Skip to main content
Article
Relationship among Glutamine, gamma-Aminobutyric Acid, and Social Cognition in Autism Spectrum Disorders
Intellectual and Developmental Disabilities Research Center Publications and Presentations
  • David E. Cochran, University of Massachusetts Medical School
  • Elif M. Sikoglu, University of Massachusetts Medical School Worcester
  • Steven M. Hodge, University of Massachusetts Medical School
  • Richard A.E. Edden, Johns Hopkins University School of Medicine
  • Ann Foley, University of Massachusetts Medical School
  • David N. Kennedy, University of Massachusetts Medical School
  • Constance M. Moore, University of Massachusetts Medical School
  • Jean A. Frazier, University of Massachusetts Medical School
UMMS Affiliation
Intellectual and Developmental Disabilities Research Center; Department of Psychiatry, Child and Adolescent NeuroDevelopment Initiative, Center for Comparative NeuroImaging
Date
5-1-2015
Document Type
Article
Abstract

OBJECTIVE: An imbalance of excitatory and inhibitory neurotransmission in autism spectrum disorder (ASD) has been proposed. We compared glutamate (Glu), glutamine (Gln), and gamma-aminobutyric acid (GABA) levels in the anterior cingulate cortex (ACC) of 13 males with ASD and 14 typically developing (TD) males (ages 13-17), and correlated these levels with intelligence quotient (IQ) and measures of social cognition.

METHODS: Social cognition was evaluated by administration of the Social Responsiveness Scale (SRS) and the Reading the Mind in the Eyes Test (RMET). We acquired proton magnetic resonance spectroscopy ((1)H-MRS) data from the bilateral ACC using the single voxel point resolved spectroscopy sequence (PRESS) to quantify Glu and Gln, and Mescher-Garwood point-resolved spectroscopy sequence (MEGA-PRESS) to quantify GABA levels referenced to creatine (Cr).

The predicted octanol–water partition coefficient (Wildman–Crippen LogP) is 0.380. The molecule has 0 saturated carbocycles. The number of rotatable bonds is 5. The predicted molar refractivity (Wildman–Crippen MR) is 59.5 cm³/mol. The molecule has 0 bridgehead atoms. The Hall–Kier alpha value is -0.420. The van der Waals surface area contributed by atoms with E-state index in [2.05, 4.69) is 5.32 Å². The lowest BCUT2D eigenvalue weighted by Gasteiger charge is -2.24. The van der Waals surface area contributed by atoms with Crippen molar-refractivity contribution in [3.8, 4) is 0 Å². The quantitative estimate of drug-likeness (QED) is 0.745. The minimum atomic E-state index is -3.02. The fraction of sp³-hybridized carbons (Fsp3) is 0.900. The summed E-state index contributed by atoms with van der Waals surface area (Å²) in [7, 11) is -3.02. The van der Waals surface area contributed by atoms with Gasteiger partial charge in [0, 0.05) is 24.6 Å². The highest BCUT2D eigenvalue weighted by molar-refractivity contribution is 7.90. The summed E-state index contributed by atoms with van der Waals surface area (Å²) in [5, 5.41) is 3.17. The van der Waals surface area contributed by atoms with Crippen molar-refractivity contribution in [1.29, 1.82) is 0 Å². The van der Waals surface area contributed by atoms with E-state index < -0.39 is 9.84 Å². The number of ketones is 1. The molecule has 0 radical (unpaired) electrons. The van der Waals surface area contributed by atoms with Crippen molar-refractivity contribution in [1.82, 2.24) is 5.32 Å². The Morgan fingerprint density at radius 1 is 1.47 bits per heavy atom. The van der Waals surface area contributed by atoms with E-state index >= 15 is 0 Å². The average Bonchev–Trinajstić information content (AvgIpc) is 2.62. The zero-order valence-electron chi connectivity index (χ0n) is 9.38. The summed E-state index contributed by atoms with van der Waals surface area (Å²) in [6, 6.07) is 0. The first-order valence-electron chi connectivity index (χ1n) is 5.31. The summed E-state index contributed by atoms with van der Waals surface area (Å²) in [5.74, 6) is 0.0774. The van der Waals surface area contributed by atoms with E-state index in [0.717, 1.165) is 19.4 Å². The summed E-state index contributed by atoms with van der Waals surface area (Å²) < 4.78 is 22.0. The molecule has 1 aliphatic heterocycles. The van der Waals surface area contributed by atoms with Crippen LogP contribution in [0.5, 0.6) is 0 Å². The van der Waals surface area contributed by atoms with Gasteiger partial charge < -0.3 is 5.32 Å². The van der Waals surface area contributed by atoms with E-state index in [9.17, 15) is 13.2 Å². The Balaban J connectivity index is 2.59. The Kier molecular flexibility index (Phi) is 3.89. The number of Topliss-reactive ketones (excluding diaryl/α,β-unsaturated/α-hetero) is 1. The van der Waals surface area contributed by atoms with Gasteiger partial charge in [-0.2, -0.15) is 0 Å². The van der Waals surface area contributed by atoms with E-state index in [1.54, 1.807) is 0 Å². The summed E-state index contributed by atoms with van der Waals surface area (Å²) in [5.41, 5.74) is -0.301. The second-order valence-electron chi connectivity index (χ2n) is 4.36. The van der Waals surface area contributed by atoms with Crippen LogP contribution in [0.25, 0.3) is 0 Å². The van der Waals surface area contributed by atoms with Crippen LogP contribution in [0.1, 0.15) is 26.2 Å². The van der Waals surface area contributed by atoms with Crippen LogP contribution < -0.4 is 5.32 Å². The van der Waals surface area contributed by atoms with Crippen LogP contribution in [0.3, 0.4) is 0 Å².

RESULTS: There were higher Gln levels (p=0.04), and lower GABA/Cre levels (p=0.09) in the ASD group than in the TD group. There was no difference in Glu levels between groups. Gln was negatively correlated with RMET score (rho=-0.62, p=0.001) and IQ (rho=-0.56, p=0.003), and positively correlated with SRS scores (rho=0.53, p=0.007). GABA/Cre levels were positively correlated with RMET score (rho=0.34, p=0.09) and IQ (rho=0.36, p=0.07), and negatively correlated with SRS score (rho=-0.34, p=0.09).

CONCLUSIONS: These data suggest an imbalance between glutamatergic neurotransmission and GABA-ergic neurotransmission in ASD. Higher Gln levels and lower GABA/Cre levels were associated with lower IQ and greater impairments in social cognition across groups.

Rights and Permissions
Citation: Cochran DM, Sikoglu EM, Hodge SM, Edden RA, Foley A, Kennedy DN, Moore CM, Frazier JA. Relationship among Glutamine, γ-Aminobutyric Acid, and Social Cognition in Autism Spectrum Disorders. J Child Adolesc Psychopharmacol. 2015 May;25(4):314-22. doi: 10.1089/cap.2014.0112. Epub 2015 Apr 28. PubMed PMID: 25919578; PubMed Central PMCID: PMC4442578. Link to article on publisher's site
Related Resources
Link to Article in PubMed
PubMed ID
25919578
Citation Information
David E. Cochran, Elif M. Sikoglu, Steven M. Hodge, Richard A.E. Edden, et al.. "Relationship among Glutamine, gamma-Aminobutyric Acid, and Social Cognition in Autism Spectrum Disorders" Vol. 25 Iss. 4 (2015) ISSN: 1044-5463 (Linking)
Available at: http://works.bepress.com/jean_frazier/115/